Reddick placed on DL with wrist injury

A's bring up Barton from Triple-A Sacramento to fill roster spot

Reddick placed on DL with wrist injury

CLEVELAND -- One look at the A's lineup for Tuesday's game against the Indians and it may have appeared that outfielder Josh Reddick's name was absent because of his poor performance at the plate lately. But manager Bob Melvin decided to give Reddick the night off after the outfielder aggravated his right wrist in Monday's 7-3 loss to the Indians.

On Wednesday, the A's placed Reddick, diagnosed with a sprained wrist, on the 15-day disabled list following Tuesday's 1-0 loss to the Indians. Daric Barton was called up from Triple-A Sacramento on Wednesday to fill the roster spot.

"The last few days have been pretty rough," Reddick said on Tuesday. "Obviously, it's not helping my swing any. I had trouble getting to that inside pitch with the wrist hurting."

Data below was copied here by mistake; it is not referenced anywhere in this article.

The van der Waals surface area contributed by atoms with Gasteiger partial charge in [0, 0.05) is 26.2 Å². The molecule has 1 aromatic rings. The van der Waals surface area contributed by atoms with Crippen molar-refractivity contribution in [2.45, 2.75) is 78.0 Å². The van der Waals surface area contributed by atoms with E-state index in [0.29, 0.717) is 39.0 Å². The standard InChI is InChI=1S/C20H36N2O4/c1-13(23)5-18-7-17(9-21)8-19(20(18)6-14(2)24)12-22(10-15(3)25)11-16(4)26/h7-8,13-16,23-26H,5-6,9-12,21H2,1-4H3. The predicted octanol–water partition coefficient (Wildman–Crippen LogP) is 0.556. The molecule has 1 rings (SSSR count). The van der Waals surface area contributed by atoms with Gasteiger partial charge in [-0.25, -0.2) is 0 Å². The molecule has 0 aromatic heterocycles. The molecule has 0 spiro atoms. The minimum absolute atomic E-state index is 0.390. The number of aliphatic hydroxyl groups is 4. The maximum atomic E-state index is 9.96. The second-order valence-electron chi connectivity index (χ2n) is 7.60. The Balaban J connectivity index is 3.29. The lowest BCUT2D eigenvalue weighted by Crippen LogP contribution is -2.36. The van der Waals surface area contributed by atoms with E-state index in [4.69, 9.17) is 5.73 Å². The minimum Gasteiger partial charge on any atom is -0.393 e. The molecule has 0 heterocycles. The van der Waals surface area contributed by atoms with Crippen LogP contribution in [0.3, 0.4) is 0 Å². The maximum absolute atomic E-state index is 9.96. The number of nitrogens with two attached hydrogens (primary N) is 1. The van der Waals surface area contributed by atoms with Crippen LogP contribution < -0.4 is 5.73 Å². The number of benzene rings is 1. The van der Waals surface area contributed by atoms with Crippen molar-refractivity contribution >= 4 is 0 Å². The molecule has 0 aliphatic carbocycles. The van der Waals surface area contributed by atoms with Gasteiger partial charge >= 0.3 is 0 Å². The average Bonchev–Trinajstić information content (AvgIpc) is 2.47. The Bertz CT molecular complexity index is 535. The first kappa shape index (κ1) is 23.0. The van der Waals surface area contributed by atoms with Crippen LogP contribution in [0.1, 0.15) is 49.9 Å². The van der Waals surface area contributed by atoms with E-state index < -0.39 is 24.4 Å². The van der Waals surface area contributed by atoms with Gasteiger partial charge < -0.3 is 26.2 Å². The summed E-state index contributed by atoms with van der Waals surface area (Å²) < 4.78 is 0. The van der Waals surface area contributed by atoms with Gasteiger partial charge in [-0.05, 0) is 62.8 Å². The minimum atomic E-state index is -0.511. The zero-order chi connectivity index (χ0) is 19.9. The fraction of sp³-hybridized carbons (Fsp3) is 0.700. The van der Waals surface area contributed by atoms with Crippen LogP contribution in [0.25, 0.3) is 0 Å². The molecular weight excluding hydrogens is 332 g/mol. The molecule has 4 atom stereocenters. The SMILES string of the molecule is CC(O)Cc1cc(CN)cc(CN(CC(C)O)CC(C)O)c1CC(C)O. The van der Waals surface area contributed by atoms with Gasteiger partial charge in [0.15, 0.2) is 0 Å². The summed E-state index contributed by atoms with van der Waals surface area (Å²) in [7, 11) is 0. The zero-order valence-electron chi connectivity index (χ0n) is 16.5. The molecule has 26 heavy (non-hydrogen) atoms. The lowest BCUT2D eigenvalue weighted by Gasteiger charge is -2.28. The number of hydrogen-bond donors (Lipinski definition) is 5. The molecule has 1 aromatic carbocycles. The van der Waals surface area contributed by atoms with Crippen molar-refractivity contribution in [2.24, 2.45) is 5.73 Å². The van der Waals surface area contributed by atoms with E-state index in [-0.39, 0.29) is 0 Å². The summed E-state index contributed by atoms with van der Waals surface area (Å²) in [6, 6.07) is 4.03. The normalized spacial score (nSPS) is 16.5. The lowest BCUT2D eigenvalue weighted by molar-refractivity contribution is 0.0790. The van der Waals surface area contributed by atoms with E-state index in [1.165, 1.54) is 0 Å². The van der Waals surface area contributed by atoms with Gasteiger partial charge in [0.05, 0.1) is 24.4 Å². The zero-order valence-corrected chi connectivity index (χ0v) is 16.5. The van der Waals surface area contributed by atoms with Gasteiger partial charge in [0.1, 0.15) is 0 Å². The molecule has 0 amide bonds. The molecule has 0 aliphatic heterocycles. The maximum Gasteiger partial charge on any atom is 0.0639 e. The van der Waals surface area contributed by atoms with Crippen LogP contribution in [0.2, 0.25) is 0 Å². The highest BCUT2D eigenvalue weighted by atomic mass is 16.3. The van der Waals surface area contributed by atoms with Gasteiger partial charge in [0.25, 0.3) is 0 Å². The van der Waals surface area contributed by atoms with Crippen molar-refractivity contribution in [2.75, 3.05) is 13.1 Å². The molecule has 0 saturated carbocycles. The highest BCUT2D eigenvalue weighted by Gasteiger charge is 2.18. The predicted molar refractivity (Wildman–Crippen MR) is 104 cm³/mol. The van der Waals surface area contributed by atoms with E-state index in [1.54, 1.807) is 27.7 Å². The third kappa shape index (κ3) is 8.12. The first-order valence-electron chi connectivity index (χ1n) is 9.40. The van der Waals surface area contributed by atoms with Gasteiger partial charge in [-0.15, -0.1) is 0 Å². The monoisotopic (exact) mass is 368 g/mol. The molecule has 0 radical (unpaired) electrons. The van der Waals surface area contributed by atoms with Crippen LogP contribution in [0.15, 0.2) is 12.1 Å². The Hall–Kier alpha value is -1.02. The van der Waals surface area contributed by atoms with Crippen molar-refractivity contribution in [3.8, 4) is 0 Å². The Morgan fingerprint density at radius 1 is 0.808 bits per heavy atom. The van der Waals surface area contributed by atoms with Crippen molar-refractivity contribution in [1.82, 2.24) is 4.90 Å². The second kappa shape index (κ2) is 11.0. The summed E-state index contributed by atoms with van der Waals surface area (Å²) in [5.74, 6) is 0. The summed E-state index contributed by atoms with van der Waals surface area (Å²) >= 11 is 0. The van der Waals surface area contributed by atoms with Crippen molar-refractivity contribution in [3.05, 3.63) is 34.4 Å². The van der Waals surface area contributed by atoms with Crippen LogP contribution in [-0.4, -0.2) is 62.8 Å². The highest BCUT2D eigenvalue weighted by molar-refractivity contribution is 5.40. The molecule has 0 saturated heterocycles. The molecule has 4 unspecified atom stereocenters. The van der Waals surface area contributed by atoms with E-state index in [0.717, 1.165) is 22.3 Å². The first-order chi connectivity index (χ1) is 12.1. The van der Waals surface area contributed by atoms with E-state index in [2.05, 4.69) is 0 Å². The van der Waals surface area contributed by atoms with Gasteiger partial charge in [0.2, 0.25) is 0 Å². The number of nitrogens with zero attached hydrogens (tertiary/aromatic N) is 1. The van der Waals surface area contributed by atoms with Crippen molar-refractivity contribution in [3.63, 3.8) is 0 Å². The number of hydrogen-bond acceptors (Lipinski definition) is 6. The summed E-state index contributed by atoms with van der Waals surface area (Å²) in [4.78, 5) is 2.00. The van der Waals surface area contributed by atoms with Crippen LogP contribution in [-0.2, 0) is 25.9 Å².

On Tuesday, Reddick received a Xylocaine shot, took a few modified swings and received a cortisone shot. He believes he injured his wrist when the A's were in Houston from April 5-7. An MRI revealed inflammation.

For exactly how long the injury has plagued Reddick at the plate is unclear, but there's no denying his struggles. Through 29 games, he's hitting .152 and getting on base at a .266 clip. He has just one home run and 14 RBIs.

Reddick was visibly frustrated on Monday, flipping his bat in disgust when he was called out on strikes with the bases loaded in the sixth. The inning came to an end, and so did Oakland's threat.

In his first at-bat, Reddick singled to left, but he followed that with two strikeouts and a flyout.

"The first time up, it looks like, all right, this is what we've been looking for," Melvin said after Monday's loss. "And then the next two at-bats weren't as good."

Last season, Reddick received American League Most Valuable Player Award votes after slugging 32 home runs and 85 RBIs. His .152 average this season is the third lowest in the AL.

Mark Emery is an associate reporter for This story was not subject to the approval of Major League Baseball or its clubs.